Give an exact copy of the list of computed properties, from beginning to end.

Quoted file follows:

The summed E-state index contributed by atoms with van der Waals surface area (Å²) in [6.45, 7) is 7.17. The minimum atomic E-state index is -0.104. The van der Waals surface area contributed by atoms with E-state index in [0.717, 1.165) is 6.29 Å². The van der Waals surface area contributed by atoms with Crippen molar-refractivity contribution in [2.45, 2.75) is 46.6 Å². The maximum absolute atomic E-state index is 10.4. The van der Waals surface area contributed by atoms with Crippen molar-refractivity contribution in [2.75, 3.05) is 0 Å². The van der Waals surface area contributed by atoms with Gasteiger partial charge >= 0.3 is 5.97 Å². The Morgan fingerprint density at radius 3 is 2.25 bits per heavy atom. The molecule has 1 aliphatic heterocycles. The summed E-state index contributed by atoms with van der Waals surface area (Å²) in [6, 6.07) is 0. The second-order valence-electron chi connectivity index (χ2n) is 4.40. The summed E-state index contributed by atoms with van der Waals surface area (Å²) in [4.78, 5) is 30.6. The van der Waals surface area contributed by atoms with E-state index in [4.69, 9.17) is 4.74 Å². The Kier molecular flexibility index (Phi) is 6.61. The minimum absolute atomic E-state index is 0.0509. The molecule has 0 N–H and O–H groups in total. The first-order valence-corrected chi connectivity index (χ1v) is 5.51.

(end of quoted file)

The summed E-state index contributed by atoms with van der Waals surface area (Å²) in [6.45, 7) is 7.17. The minimum atomic E-state index is -0.104. The van der Waals surface area contributed by atoms with E-state index in [0.717, 1.165) is 6.29 Å². The van der Waals surface area contributed by atoms with Crippen molar-refractivity contribution in [2.45, 2.75) is 46.6 Å². The maximum absolute atomic E-state index is 10.4. The van der Waals surface area contributed by atoms with Crippen molar-refractivity contribution in [2.75, 3.05) is 0 Å². The van der Waals surface area contributed by atoms with Gasteiger partial charge >= 0.3 is 5.97 Å². The Morgan fingerprint density at radius 3 is 2.25 bits per heavy atom. The molecule has 1 aliphatic heterocycles. The summed E-state index contributed by atoms with van der Waals surface area (Å²) in [6, 6.07) is 0. The second-order valence-electron chi connectivity index (χ2n) is 4.40. The summed E-state index contributed by atoms with van der Waals surface area (Å²) in [4.78, 5) is 30.6. The van der Waals surface area contributed by atoms with E-state index in [4.69, 9.17) is 4.74 Å². The Kier molecular flexibility index (Phi) is 6.61. The minimum absolute atomic E-state index is 0.0509. The molecule has 0 N–H and O–H groups in total. The first-order valence-corrected chi connectivity index (χ1v) is 5.51.